November 1, 2004


Bear-hunting measure creates a steel-trap divide in Maine: The referendum would limit trapping and 'baiting,' fostering a rift between north and south, urban and rural. (Sara B. Miller, 11/02/04, CS Monitor)

Support breaks down geographically, with the forested north pitted against the more populated south. "It cuts very strongly north to south," says Christian Potholm, a pollster and professor of government at Bowdoin College in Brunswick, Me. Yet despite common stereotypes that hunters tend to be gun-toting Republicans and animal rights groups Democrats, the question does not break down by party affiliation. "It is quite nonpartisan," Mr. Potholm says.

The conflict between bear and human has surfaced in other states. The legality of bear baiting in Alaska is being questioned in this election, too. Bear hunting is currently allowed in 28 states. Eleven allow baiting, while 17 permit hunting with hounds. Maine has the largest bear population east of the Mississippi River, with 23,000. Some 4,000 are killed by hunters each year, the far majority with bait. It is the only state to allow trapping.

On a crisp fall day, Bill Randall places a tree limb in a trap, whose teethed jaws quickly snarl it. Whack. It slams shut. Mr. Randall, a former hunter who used to trap bears, is a lead proponent of doing away with bear trapping, baiting, and hounding. It was a gradual change of heart. "It is a learning curve, an appreciation of wildlife that comes with aging and education," he says.

Like other referendum supporters, Randall has drawn the ire of the hunting community. "It would be so hard to hunt bears without the use of bait that the number of kills would drop," says Tim Barry, a hunting guide in Kingfield, Me. And that would surely cause a spike in nuisance calls, now about 300 a year, he says, and could mean bears in backyards and near schools.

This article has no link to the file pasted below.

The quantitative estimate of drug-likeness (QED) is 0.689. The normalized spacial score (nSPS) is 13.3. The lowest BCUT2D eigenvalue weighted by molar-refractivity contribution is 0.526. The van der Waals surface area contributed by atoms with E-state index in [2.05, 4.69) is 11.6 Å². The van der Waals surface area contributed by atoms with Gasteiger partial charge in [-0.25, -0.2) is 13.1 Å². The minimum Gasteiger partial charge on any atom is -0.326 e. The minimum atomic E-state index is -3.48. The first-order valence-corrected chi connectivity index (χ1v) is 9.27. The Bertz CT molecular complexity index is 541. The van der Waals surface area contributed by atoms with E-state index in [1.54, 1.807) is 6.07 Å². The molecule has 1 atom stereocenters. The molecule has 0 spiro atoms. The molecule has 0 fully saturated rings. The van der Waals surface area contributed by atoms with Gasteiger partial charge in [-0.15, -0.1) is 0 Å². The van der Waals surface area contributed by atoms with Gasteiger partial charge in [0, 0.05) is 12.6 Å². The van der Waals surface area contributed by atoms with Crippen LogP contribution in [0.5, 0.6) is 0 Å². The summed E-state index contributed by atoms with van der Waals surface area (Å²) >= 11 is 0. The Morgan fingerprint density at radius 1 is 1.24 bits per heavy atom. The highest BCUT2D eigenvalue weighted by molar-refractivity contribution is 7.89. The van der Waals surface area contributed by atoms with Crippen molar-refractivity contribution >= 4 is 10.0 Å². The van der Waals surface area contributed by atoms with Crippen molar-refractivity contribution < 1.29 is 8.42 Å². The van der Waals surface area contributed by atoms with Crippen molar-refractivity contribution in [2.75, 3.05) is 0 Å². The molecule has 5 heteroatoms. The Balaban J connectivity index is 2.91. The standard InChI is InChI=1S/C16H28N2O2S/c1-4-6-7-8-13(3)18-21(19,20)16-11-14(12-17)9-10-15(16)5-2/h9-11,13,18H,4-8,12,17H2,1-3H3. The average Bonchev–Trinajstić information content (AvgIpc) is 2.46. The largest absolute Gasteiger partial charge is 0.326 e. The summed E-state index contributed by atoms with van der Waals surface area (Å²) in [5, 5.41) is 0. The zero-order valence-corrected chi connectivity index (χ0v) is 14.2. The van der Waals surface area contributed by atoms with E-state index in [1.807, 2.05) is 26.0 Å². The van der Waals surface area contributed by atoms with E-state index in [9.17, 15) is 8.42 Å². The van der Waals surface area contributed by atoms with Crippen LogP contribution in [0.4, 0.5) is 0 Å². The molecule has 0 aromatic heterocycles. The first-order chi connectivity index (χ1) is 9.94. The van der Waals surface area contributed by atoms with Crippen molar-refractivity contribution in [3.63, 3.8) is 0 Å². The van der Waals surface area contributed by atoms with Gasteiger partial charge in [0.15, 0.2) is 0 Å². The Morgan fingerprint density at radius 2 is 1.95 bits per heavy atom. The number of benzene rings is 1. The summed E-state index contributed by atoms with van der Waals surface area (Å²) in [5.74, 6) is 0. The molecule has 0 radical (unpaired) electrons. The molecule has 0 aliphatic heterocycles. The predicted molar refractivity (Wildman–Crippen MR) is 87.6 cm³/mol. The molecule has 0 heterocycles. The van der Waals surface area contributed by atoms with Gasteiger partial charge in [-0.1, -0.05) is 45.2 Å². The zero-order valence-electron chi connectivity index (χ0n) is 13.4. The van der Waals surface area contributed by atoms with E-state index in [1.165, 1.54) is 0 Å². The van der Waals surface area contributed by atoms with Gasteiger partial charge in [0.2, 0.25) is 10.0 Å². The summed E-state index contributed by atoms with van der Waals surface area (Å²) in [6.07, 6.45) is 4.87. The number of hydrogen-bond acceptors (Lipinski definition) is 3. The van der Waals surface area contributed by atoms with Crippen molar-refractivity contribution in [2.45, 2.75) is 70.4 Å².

Whether bear management will spiral out of control and how much money is at stake if the referendum passes is contentious. Opponents estimate $62 million would be lost in food, hotel, licensing, and other expenses related to hunting. Supporters claim the number is much smaller. They also say bears can self-regulate....

Ah, it's the Darwinists...

Posted by Orrin Judd at November 1, 2004 8:27 PM

On the contrary, it's not the Darwinists, but the neopagans--the nature-worshippers. (Unless you think they are the same thing)

Right now, the bear population is part of a rifle ecology: numbers are managed by the game departments for the benefit of the apex predators--the hunters. Populations are studied and the take is fine-tuned by means of open seasons and, if neccessary, a permit system.

Tree-huggers do not like hunter ecology. They would prefer to see game populations controlled the natural way, by starvation and disease. Outlawing baiting bears in Maine is sort of like outlawing hunting mountain lions with dogs, as they have done in California. You shut down the principal way the region's hunters have been taking the resource and radically alter the ecology in favor of the animals. In California the result has been that the lions now kill people (they seem to like joggers). Who can say what the efect in Maine would be with the bears. At least, a lot of road-kills, I would say.